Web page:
23. Himi, that sounds like it could be possible; except that bones growing inside a body are supported in ways that branches growing out of a tree are not, so that they ought not to be subject to such intense localised forces. I’m not saying it’s impossible, but I’d find the explanation more convincing if someone could show me the same texture on the bone of an extant critter. (Mind you, that’s true of most of the possible explanations.)

  24. William Miller Says:

    What would Xenoposeidon’s ecology have been like? What predators were contemporary that could have eaten something that size, and what plants would it have eaten (if that’s known)?

  25. William Miller Says:

    (sorry to double-post, can’t edit comments)

    I’m considering a piece for the ARTevolved ‘prehistoric environments’ thing, and my idea was Neovenator and Xenoposeidon; while they’re both from the same general time and place, did they actually meet, and would Neovenator have been able to eat a Xenoposeidon?

    It seems feasible – the size difference would be less than between wolves and moose, and even lone wolves sometimes kill moose – but would it have happened? And was Eotyrannus actually contemporary with both?

  26. Mike Taylor Says:

    William, I don’t know much about that kind of thing. Your best bet is to email your query directly to Darren, who has a much broader grasp of Wealden stuff than I do.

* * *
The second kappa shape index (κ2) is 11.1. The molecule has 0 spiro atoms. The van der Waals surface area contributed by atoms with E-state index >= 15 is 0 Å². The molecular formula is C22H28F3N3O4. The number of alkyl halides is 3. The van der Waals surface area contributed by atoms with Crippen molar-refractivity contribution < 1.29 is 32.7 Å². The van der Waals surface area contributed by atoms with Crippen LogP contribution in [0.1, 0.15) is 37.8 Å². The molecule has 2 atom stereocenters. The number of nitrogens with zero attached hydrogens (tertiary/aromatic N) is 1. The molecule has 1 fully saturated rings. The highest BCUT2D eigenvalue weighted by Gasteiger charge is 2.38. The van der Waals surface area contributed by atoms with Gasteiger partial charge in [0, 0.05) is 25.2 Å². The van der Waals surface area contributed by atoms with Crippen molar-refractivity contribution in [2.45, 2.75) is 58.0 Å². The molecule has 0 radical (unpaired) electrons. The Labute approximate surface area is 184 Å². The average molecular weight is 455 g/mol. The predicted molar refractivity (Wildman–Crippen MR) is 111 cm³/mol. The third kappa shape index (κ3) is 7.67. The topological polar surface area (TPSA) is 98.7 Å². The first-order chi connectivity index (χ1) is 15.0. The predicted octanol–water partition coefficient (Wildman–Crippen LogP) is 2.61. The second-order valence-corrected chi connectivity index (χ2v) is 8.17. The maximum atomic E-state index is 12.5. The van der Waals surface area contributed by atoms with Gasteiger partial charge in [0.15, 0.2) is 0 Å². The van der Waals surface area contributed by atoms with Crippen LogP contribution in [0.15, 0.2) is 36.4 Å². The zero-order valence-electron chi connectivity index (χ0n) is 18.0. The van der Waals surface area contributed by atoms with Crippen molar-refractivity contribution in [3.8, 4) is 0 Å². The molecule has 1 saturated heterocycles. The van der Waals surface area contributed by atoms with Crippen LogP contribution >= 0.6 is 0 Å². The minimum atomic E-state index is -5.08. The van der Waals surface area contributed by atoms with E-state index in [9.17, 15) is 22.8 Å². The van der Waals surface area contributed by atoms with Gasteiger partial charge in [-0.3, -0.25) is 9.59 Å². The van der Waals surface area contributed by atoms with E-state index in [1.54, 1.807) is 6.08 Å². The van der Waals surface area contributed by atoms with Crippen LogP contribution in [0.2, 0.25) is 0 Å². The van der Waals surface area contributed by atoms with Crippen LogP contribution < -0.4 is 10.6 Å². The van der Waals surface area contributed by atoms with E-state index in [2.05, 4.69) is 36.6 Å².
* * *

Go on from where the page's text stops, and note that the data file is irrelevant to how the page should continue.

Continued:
Could a Neovenator kill a Xenoposeidon? Probably; but I bet the moose kills a wolf every now and then, too!

  27. ijreid Says:

    Long time since the last comment on this, but I think I might have hit something. The marks are certainly not from any sort of dorsoventral compression, as the entire rest of the vertebra is still proportionate to similar basal neosauropods. An infection is unlikely, as why would a perfectly preserved (in the general sense) dorsal have the same infection on both sides. Like stated by a few above, the wrinkles are not the cause of pathology or predation, because the teeth of predators would leave the bone scarred and scratched. The most plausible reason I can think of right now is that some sort of tissue was positioned along the laminae that was held in place by the grooves. I’m not stating that the bone is rugose (as clearly it is not), but I think it is possible that some type of ligament or tendon running across the back was supported by these wrinkle-shaped grooves. The dorsal ribs might have also featured such grooves, and between the two bones (and of course the connective cartilage) they might have been enough to hold up one or more ligaments.

    PS. I hate to say it, but a 2012 study found this very dinosaur dubious, with no autapomorphies (D’Emic, 2012).

  28. Mike Taylor Says:

    The thing about your suggestion is: why don’t we see anything similar in the bones of other animals?

    Yeah, we know about D’Emic drive-by. He’s wrong, and I suppose we ought to take the time to explain why in detail some time. *sigh*

  29. ijreid Says: